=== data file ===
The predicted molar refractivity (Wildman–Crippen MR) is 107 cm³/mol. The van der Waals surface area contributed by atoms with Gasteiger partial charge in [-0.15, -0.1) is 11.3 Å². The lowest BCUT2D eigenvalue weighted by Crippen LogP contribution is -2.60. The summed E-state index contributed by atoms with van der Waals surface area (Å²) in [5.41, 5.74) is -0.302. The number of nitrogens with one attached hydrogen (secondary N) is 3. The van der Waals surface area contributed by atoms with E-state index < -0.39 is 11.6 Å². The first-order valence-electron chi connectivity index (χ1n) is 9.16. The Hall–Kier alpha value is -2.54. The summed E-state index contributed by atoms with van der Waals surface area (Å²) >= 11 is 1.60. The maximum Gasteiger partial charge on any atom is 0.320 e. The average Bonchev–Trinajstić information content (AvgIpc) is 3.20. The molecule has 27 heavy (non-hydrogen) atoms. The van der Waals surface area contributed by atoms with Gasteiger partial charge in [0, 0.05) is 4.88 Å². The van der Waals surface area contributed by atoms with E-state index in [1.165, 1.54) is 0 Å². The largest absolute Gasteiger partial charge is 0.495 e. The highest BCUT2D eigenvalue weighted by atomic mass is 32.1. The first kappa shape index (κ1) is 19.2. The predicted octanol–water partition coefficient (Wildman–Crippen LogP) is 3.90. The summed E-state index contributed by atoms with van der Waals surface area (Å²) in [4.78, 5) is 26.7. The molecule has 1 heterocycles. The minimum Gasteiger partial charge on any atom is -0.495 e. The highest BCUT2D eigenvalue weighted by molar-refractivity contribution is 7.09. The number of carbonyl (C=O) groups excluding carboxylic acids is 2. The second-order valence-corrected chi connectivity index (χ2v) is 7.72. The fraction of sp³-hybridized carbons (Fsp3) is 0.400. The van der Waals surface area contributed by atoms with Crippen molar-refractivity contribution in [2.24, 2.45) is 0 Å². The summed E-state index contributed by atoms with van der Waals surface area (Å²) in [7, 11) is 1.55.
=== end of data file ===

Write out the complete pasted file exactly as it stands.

The predicted molar refractivity (Wildman–Crippen MR) is 107 cm³/mol. The van der Waals surface area contributed by atoms with Gasteiger partial charge in [-0.15, -0.1) is 11.3 Å². The lowest BCUT2D eigenvalue weighted by Crippen LogP contribution is -2.60. The summed E-state index contributed by atoms with van der Waals surface area (Å²) in [5.41, 5.74) is -0.302. The number of nitrogens with one attached hydrogen (secondary N) is 3. The van der Waals surface area contributed by atoms with E-state index < -0.39 is 11.6 Å². The first-order valence-electron chi connectivity index (χ1n) is 9.16. The Hall–Kier alpha value is -2.54. The summed E-state index contributed by atoms with van der Waals surface area (Å²) >= 11 is 1.60. The maximum Gasteiger partial charge on any atom is 0.320 e. The average Bonchev–Trinajstić information content (AvgIpc) is 3.20. The molecule has 27 heavy (non-hydrogen) atoms. The van der Waals surface area contributed by atoms with Gasteiger partial charge in [0, 0.05) is 4.88 Å². The van der Waals surface area contributed by atoms with E-state index in [1.165, 1.54) is 0 Å². The largest absolute Gasteiger partial charge is 0.495 e. The highest BCUT2D eigenvalue weighted by atomic mass is 32.1. The first kappa shape index (κ1) is 19.2. The predicted octanol–water partition coefficient (Wildman–Crippen LogP) is 3.90. The summed E-state index contributed by atoms with van der Waals surface area (Å²) in [4.78, 5) is 26.7. The molecule has 1 heterocycles. The minimum Gasteiger partial charge on any atom is -0.495 e. The highest BCUT2D eigenvalue weighted by molar-refractivity contribution is 7.09. The number of carbonyl (C=O) groups excluding carboxylic acids is 2. The second-order valence-corrected chi connectivity index (χ2v) is 7.72. The fraction of sp³-hybridized carbons (Fsp3) is 0.400. The van der Waals surface area contributed by atoms with Crippen molar-refractivity contribution in [2.24, 2.45) is 0 Å². The summed E-state index contributed by atoms with van der Waals surface area (Å²) in [7, 11) is 1.55.